Confusion surrounds the reforms to foreign direct investment in Indian retail

Confusion surrounds the reforms to foreign direct investment in Indian retail

India's government has reportedly put its controversial reform of the country's retail sector on hold.

Uncertainty surrounds the plans to allow more foreign investment in India's retail sector after a partner in the country's coalition government announced the reforms had been delayed in a bid to win more political support for the policy.

On Saturday (3 December), Mamata Banerjee, chief minister of the state of West Bengal and leader of key government ally the All India Trinamool Congress party, said the Indian government had suspended a decision on the reforms "until and unless there is a consensus of all parties on the matter".

The All India Trinamool Congress party is the second-largest party in India's ruling coalition. The Indian National Congress party, of which Prime Minister Manmohan Singh and Finance Minister Pranab Mukherjee, has yet to make a formal announcement. However, The Times of India today quoted sources that said Mukherjee had told opposition leaders that a decision on reform would be put on hold until all political parties were consulted.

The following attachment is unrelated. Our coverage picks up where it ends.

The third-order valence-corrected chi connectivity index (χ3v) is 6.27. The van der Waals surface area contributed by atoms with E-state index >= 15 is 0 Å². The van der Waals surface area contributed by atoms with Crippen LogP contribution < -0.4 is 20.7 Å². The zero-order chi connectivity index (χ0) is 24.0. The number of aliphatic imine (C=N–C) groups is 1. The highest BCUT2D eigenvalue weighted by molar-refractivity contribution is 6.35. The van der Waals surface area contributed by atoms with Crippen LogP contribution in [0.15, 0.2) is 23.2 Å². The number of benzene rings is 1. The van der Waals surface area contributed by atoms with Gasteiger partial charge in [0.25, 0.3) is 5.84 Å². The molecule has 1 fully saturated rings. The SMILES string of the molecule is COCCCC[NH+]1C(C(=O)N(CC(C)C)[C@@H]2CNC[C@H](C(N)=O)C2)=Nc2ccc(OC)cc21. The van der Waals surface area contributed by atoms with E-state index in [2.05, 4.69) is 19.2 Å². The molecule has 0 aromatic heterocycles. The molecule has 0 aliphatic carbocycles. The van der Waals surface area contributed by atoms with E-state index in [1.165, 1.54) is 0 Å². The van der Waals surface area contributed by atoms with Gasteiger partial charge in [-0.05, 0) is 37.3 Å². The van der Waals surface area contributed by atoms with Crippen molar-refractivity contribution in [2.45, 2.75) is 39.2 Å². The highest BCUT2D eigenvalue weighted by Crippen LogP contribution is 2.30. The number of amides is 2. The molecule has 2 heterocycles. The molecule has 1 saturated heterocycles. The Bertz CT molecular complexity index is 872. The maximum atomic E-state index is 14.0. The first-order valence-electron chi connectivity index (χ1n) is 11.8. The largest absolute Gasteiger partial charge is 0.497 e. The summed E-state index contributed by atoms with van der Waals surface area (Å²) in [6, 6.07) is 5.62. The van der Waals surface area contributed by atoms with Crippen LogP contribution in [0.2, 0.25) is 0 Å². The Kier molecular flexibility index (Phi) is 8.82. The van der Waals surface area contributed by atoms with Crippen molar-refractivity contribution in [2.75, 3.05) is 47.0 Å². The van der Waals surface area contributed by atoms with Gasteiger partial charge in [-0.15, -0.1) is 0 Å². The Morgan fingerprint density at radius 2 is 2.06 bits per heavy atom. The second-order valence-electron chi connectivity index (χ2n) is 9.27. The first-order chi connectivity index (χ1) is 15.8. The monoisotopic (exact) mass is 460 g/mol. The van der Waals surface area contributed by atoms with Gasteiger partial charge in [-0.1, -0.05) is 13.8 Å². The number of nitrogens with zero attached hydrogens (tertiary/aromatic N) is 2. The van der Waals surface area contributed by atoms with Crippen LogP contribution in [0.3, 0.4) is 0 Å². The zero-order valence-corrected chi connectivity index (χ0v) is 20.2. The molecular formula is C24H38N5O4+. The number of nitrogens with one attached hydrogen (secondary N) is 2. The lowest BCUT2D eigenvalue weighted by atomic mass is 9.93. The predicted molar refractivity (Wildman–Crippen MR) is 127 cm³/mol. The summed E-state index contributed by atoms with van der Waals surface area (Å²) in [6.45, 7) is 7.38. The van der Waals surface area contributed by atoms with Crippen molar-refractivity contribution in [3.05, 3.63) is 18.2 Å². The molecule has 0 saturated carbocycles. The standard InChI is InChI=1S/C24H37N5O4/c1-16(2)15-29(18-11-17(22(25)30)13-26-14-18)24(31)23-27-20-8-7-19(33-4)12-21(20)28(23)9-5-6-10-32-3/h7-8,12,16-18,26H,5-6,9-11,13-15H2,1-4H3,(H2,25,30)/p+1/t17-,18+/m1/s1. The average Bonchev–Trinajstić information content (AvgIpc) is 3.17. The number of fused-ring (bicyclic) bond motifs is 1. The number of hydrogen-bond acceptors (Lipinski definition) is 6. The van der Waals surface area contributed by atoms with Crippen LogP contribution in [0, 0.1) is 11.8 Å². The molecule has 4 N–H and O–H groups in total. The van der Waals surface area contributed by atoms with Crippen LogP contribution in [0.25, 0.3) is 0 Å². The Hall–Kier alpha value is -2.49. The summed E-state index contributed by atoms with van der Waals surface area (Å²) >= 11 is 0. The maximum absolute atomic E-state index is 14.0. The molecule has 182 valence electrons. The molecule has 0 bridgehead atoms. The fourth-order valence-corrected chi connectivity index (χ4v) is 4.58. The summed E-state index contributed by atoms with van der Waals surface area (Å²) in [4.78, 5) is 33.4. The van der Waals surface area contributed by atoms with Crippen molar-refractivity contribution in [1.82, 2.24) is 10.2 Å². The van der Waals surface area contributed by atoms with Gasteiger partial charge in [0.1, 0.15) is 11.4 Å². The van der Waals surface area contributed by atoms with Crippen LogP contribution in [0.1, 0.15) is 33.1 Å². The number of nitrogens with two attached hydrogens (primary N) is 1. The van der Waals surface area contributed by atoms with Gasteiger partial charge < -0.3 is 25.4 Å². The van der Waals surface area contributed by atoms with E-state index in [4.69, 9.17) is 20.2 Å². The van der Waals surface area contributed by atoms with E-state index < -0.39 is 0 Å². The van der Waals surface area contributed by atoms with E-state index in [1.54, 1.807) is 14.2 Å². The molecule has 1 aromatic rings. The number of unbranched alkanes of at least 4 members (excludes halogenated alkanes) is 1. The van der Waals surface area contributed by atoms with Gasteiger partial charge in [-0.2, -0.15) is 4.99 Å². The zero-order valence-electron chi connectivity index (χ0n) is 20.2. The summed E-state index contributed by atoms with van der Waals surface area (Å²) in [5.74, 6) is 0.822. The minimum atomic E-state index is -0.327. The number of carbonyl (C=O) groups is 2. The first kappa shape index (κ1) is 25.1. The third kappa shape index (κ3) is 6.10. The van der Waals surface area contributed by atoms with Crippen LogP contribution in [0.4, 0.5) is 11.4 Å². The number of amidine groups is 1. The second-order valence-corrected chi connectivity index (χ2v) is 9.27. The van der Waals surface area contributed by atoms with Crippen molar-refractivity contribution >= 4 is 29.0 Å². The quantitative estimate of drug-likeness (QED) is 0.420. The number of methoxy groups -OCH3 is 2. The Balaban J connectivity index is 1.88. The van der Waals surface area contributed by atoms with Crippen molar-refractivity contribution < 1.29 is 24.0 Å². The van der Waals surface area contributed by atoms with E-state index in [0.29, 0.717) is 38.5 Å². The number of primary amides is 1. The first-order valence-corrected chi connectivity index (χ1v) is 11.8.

On 24 November, the Indian cabinet announced the reforms, which included a plan to allow foreign companies to own up to 51% of multi-brand retail stores, opening up the market to major retailers. Indian Prime Minister Manmohan Singh said the move will bring modern technology to the country, improve rural infrastructure, reduce produce waste and create jobs.

The announcement split business organisations in India, with some supporting the decision, while others claimed foreign retail giants like Wal-Mart Stores, Carrefour and Tesco would drive local, smaller retailers out of business.

Bannerjee's announcement hit shares of retail companies like Pantaloon Retail, Trent, Vishal Retail and Koutons, which fell by as much as 11% in trading today.

Since the reforms were announced there has been widespread protests around the country. The Indian parliament has also been forced to adjourn proceedings for several days.

On Friday, Arun Jaitley, of the opposition Bharatiya Janata Party (BJP), released a statement claiming that the government announced the reforms to deflect criticism about its economic track record.

He said: "The character of Indian economy is such that FDI in multi-brand will certainly hurt the economy. Structured international trade will displace jobs existing in present retail sector. This harsh reality has been experienced even in developed economies."